I have been looking at investing in bank stocks in a country that may default. The prices seem very low right now, even considering the risks. What truly happens to bank stocks in a country that defaults on its debts? Do the stocks become worthless, almost like a company emerging from bankruptcy where the common stocks are wiped out and the company issues new shares? It seems as though almost a complete shutdown is priced in currently.
The prices seem very low even considering the risk? The prices are low because of the risk.
Nothing happens to the banks if the sovereign defaults. However, the sovereign debt holders - lose some or all the money they lent to that sovereign. Incidentally, many banks invest in the treasury bonds of various countries, especially those they're located in. They also invest in other companies that rely on the government, or the currency. If that dependency is too high - the bank may fail. If the dependency is not high, or non-existent - the bank will survive. If the bank fails - yes, your shares will be wiped out, that's what happens with bankrupt companies.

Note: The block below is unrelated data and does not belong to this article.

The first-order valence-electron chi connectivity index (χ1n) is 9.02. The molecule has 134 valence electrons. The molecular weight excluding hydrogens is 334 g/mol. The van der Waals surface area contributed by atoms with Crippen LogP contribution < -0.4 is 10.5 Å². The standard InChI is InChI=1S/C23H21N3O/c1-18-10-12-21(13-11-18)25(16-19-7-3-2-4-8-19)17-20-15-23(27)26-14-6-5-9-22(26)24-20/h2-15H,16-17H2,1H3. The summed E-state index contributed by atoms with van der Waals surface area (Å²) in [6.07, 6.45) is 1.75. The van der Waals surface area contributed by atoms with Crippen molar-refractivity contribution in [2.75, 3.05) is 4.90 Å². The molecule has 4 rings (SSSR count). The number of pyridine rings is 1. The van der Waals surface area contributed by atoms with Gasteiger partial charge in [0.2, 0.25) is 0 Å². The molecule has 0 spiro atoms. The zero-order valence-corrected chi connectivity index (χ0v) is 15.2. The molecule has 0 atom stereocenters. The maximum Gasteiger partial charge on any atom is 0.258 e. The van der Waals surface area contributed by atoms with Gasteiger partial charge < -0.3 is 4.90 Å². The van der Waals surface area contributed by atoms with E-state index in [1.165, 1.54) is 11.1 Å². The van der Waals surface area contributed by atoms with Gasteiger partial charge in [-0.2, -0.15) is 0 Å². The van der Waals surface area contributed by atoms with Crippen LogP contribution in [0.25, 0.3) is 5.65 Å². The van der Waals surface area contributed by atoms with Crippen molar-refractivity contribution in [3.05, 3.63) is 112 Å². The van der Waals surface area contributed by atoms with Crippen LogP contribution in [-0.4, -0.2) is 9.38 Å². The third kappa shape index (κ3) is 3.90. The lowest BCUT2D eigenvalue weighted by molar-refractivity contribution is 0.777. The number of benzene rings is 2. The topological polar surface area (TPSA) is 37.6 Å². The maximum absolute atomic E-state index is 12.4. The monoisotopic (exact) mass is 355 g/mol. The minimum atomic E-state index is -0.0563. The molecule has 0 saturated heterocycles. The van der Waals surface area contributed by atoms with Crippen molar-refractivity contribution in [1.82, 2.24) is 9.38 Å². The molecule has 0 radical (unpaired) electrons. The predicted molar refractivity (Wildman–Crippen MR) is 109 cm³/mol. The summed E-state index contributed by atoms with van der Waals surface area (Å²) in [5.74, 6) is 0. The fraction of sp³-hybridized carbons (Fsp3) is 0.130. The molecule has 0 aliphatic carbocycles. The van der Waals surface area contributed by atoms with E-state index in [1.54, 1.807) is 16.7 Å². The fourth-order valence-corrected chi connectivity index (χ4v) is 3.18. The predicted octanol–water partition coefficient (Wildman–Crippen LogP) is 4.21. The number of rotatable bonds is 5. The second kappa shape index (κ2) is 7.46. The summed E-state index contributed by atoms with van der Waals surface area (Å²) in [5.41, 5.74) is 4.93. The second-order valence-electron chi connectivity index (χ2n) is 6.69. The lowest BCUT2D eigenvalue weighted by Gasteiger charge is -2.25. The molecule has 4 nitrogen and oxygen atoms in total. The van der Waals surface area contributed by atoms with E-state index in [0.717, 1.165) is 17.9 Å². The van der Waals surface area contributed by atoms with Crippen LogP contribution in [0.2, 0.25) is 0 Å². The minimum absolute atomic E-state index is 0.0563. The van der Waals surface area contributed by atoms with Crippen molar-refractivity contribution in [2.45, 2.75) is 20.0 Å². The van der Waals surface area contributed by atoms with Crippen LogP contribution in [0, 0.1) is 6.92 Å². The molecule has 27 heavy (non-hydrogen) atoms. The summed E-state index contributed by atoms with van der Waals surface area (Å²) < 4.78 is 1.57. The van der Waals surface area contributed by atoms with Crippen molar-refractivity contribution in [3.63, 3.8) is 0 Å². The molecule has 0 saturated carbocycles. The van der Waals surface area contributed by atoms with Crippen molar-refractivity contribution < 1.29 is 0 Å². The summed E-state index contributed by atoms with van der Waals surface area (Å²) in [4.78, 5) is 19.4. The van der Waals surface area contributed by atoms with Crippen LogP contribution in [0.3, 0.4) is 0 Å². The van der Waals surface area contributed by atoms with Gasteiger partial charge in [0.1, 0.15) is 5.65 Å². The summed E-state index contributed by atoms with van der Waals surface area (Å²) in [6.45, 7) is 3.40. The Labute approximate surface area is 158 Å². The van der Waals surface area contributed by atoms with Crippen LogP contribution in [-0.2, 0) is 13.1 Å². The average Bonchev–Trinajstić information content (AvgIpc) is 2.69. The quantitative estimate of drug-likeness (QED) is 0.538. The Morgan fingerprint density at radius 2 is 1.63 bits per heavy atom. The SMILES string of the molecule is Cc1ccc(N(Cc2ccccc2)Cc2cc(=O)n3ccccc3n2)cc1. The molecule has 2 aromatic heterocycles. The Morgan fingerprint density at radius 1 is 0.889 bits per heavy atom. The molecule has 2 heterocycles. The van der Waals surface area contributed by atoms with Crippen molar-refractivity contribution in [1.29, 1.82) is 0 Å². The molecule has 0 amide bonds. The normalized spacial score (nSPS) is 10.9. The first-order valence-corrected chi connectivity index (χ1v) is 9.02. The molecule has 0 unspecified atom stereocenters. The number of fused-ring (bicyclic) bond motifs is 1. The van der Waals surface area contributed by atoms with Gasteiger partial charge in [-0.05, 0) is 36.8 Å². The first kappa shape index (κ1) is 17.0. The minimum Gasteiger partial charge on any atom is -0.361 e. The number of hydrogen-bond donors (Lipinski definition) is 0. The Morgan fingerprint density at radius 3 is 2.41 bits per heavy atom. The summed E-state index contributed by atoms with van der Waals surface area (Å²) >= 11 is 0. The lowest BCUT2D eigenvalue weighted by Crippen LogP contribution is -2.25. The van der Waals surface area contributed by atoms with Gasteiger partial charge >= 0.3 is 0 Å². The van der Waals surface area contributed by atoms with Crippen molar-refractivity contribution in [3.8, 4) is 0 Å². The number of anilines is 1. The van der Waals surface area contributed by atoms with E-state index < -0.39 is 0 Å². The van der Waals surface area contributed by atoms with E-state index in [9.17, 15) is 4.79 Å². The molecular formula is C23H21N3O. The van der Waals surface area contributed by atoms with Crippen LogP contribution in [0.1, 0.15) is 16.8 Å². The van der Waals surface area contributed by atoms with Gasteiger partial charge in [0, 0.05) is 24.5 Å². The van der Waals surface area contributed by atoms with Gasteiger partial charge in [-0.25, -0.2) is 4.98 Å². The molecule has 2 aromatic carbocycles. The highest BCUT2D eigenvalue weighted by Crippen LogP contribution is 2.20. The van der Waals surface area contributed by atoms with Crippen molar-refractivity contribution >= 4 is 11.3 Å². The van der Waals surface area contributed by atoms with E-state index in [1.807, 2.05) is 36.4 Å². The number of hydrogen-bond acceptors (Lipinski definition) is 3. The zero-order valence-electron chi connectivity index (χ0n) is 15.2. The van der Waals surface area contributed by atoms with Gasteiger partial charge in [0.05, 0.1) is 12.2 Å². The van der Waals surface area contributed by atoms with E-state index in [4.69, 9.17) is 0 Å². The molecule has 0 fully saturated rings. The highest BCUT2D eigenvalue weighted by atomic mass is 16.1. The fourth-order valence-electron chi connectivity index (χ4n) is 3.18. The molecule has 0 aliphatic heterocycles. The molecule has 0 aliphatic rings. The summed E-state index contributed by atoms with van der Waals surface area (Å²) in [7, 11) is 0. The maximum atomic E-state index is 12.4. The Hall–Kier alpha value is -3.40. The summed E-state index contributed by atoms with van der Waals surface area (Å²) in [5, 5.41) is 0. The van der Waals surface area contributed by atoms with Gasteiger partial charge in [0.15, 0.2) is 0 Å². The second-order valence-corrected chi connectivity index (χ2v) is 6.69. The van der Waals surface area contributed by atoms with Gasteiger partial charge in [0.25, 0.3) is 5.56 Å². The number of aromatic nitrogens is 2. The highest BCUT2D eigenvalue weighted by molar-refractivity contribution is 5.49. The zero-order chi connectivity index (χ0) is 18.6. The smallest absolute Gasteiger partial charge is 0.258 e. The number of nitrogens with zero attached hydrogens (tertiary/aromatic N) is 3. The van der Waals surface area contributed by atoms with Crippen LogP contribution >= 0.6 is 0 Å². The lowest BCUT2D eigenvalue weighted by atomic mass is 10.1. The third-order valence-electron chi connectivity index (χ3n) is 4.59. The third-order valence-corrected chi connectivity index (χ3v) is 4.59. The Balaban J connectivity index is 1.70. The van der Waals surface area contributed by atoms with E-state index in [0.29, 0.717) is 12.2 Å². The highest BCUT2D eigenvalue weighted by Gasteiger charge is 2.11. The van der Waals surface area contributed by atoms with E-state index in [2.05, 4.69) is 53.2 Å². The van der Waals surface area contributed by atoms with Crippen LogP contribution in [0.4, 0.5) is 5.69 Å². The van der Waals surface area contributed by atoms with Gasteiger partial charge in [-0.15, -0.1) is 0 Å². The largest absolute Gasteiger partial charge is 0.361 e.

If you considering investing in banks in a country that you think may default - research them and see how much investments they have that will be affected by that default.
|show 4 more comments|
Most national banks are required by the regulations of their host countries to hold significant reserves in the form of government debt. A default would likely wipe out their capital and your common stock would become worthless. The common stock only has positive value today because of the option value based on the possibility the host country will evade a default.